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Why computational models are better than verbal theories: the case of nonword repetition

Jones, Gary, Gobet, Fernand, Freudenthal, Daniel, Watson, Sarah E. and Pine, Julian M. (2014) Why computational models are better than verbal theories: the case of nonword repetition. Developmental Science, 17 (2). pp. 298-310. ISSN 1363-755X

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Identification Number: 10.1111/desc.12111

Abstract

Tests of nonword repetition (NWR) have often been used to examine children's phonological knowledge and word learning abilities. However, theories of NWR primarily explain performance either in terms of phonological working memory or long-term knowledge, with little consideration of how these processes interact. One theoretical account that focuses specifically on the interaction between short-term and long-term memory is the chunking hypothesis. Chunking occurs because of repeated exposure to meaningful stimulus items, resulting in the items becoming grouped (or chunked); once chunked, the items can be represented in short-term memory using one chunk rather than one chunk per item. We tested several predictions of the chunking hypothesis by presenting 5-6-year-old children with three tests of NWR that were either high, medium, or low in wordlikeness. The results did not show strong support for the chunking hypothesis, suggesting that chunking fails to fully explain children's NWR behavior. However, simulations using a computational implementation of chunking (namely CLASSIC, or Chunking Lexical And Sub-lexical Sequences In Children) show that, when the linguistic input to 5-6-year-old children is estimated in a reasonable way, the children's data are matched across all three NWR tests. These results have three implications for the field: (a) a chunking account can explain key NWR phenomena in 5-6-year-old children; (b) tests of chunking accounts require a detailed specification both of the chunking mechanism itself and of the input on which the chunking mechanism operates; and (c) verbal theories emphasizing the role of long-term knowledge (such as chunking) are not precise enough to make detailed predictions about experimental data, but computational implementations of the theories can bridge the gap.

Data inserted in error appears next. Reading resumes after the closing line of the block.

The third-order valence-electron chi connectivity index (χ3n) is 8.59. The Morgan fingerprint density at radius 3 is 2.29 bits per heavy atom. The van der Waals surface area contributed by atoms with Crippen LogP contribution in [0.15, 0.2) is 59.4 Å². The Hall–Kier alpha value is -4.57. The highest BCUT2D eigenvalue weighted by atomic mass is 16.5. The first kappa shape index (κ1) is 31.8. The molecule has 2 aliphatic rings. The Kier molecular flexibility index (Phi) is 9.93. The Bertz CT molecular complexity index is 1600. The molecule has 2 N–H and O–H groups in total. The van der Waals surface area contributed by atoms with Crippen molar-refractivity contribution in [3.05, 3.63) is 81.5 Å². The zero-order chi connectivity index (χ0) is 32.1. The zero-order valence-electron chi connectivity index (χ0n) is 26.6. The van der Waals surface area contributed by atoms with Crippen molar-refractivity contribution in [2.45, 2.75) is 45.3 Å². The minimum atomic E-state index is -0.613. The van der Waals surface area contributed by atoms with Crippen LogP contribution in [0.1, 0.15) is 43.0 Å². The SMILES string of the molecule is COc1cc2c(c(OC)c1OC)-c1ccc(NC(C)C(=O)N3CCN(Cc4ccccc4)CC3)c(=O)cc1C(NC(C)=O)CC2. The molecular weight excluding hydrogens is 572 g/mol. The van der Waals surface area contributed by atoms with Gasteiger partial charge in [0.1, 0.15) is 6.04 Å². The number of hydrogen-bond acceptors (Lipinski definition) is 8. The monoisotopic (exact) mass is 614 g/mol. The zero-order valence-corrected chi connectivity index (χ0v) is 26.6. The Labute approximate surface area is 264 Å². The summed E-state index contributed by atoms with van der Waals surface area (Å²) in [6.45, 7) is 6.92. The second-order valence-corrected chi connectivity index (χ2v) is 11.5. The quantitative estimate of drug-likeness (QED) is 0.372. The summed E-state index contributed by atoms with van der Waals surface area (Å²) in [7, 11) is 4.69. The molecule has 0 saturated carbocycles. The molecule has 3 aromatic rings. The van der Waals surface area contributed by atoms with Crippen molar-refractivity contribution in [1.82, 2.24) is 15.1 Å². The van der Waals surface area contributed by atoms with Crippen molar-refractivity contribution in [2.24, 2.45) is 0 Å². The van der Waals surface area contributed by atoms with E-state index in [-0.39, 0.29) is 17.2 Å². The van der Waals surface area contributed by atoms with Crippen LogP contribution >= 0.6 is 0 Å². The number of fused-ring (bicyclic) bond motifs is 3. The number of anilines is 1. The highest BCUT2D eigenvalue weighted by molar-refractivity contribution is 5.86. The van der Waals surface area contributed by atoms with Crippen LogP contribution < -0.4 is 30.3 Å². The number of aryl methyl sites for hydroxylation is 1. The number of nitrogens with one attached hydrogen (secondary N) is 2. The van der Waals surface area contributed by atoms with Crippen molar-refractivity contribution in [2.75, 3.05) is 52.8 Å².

Item Type: Article
Official URL: https://onlinelibrary.wiley.com/journal/14677687
Additional Information: © 2013 John Wiley & Sons Ltd
Divisions: CPNSS
Subjects: B Philosophy. Psychology. Religion > BF Psychology
R Medicine > RC Internal medicine > RC0321 Neuroscience. Biological psychiatry. Neuropsychiatry
Date Deposited: 01 Nov 2019 11:00
Last Modified: 20 Nov 2019 12:46
URI: http://eprints.lse.ac.uk/id/eprint/102324

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